Cause and Effect in European Politics and Law

The European Commission started GMO liberalisation

euinside, March 3, 2010

While in Bulgaria the ruling party and the government are applying all existing tools to pass a more liberal regime for GMO usage in the country, the European Commission announced that it was preparing a proposal member states to be able to have bigger choice in deciding whether to cultivate GMO or not. The proposal is expected to be ready by the summer.

Separately, the Commission has approved cultivation of the genetically modified potatoes Amflora for industrial use, as well as its by-product - starch - for feed. With this the EU executive body's decisions do not end - approved for placement on the European market have been also three types of GMO maize - for consumption and feed, but not for cultivation. The three types are developed by the GMO giant Monsanto - MON863xMON810, MON863xNK603, MON863xMON810xNK603. These double names of the products are due to the combination of already allowed genetic modifications.

Amflora potatoes will be used for the production of starch which is applicable in the production of paper. According to the Commission, its decision includes strict requirements that guarantee that this type of potatoes will not remain in the fields after harvest as well as that they will not infect the environment.

The attempts to permit cultivation of this type potatoes dates back in 2003. The new European Commissioner for Health and Consumers' Policy John Dalli said, after the Commission announced its decision, that all scientific issues, "particularly those concerning safety, had been fully addressed. Any delay would have simply been unjustified". He added that the European Foods Safety Authority made a series of favourable safety assessments, upon which the Commission based its decisions.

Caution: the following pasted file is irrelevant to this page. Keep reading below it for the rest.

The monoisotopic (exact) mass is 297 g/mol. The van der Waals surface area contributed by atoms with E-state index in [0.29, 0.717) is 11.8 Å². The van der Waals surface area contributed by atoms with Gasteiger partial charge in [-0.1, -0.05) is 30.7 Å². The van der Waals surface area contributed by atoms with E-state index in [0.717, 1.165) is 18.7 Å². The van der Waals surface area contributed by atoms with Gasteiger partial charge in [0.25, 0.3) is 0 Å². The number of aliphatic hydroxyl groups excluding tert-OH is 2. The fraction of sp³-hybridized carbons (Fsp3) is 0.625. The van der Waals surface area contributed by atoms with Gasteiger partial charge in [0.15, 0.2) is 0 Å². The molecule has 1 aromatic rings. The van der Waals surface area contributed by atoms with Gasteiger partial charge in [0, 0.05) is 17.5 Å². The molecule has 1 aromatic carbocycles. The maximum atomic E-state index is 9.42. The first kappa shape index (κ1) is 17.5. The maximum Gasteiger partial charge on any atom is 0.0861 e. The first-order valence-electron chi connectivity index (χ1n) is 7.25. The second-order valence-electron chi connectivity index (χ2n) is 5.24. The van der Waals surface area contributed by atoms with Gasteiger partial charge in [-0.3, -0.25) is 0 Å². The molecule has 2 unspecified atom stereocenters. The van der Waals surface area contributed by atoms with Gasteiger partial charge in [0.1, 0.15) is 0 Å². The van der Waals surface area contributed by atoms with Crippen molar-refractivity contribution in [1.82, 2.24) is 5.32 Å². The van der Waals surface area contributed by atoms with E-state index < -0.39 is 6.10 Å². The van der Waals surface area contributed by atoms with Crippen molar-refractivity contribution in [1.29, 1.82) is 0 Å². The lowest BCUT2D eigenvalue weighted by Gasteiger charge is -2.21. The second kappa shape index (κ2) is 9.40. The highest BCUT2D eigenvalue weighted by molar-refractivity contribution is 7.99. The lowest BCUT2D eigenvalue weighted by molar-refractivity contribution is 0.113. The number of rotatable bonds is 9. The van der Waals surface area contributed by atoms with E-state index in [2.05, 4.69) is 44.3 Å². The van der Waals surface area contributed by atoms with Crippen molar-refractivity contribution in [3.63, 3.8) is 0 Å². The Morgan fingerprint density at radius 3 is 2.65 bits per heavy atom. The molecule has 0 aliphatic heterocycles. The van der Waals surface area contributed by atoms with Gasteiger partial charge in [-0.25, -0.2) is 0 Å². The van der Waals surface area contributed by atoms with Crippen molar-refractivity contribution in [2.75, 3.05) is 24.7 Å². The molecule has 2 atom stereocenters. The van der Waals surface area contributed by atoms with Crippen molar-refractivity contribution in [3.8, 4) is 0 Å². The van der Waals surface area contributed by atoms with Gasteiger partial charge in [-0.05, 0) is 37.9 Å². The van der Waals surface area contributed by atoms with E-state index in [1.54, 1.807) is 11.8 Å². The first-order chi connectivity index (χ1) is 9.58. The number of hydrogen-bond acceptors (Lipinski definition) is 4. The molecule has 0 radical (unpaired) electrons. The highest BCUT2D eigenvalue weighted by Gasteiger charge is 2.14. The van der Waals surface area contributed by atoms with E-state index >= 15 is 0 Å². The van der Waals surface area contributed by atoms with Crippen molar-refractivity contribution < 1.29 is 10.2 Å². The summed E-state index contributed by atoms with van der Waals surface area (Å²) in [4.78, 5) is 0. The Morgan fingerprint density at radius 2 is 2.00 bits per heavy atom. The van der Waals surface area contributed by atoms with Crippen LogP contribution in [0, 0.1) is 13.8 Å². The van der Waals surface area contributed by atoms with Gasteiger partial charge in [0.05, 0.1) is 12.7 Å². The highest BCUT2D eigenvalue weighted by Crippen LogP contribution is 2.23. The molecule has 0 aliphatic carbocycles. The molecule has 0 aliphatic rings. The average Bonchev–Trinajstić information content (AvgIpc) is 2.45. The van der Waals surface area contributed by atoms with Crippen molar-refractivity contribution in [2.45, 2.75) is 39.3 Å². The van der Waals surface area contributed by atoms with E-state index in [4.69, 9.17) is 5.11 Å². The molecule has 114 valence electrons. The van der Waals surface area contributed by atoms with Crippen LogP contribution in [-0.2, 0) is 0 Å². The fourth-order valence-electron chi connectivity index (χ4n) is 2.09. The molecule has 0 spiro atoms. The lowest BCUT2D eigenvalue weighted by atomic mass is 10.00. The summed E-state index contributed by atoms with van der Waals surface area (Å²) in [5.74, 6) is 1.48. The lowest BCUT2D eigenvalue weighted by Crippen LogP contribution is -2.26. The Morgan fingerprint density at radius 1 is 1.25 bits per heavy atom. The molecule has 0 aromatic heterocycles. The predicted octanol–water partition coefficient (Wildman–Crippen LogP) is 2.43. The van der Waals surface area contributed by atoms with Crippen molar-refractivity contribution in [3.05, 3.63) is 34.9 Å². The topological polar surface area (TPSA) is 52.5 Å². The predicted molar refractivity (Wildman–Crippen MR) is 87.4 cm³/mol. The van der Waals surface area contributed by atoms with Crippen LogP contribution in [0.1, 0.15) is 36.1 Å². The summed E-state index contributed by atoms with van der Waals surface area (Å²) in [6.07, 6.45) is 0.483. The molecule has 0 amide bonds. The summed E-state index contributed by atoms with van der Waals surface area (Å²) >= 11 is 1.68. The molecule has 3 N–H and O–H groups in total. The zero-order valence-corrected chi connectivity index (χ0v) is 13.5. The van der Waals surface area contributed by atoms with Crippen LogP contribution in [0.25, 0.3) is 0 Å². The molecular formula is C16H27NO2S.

Producer of Amflora is the German company BASF. It plans commercial cultivation of the product in the Czech Republic and Germany. This will probably happen in April because then the cultivation season starts. BASF already has agreements for commercial cultivation in the Netherlands and Sweden.

Aside from the proposal the Commission will have to prepare by the summer, the Commissioner John Dalli himself will have to find a way how to create a Community Authorization system which will in the same time allow member states to decide whether or not they wish to cultivate GM crops on their territory.The system must be based on scientific data, the Commission's recommendations state.

The group of the Greens in the European parliament expressed frustration from the speed with which the new Commissioner got acquainted with the issue and started supporting the interests of the industry. "His decision to authorise the Amflora potato variety flies in the face of the 70% of consumers who are against GM food, as well as the anti-GM position of the European Parliament", the German Green MEP Martin Häusling commented. He is a member of the parliamentary Agriculture Committee.

He added that there were serious concerns about an Amflora gene that is resistant to antibiotics, including one recognised by the World Health Organisation and others essential to medicine, for example in the treatment of tuberculosis. Serious doubts remain on possible consequences for human health and the environment, the Greens in the European Parliament warned. In its decision the Commission states that according to Directive 2001/18, member states and the Commission must ensure that GMO which contain genes expressing resistance to antibiotics in use for medical or veterinary treatment, are taken into particular consideration when carrying out an environmental risk assessment.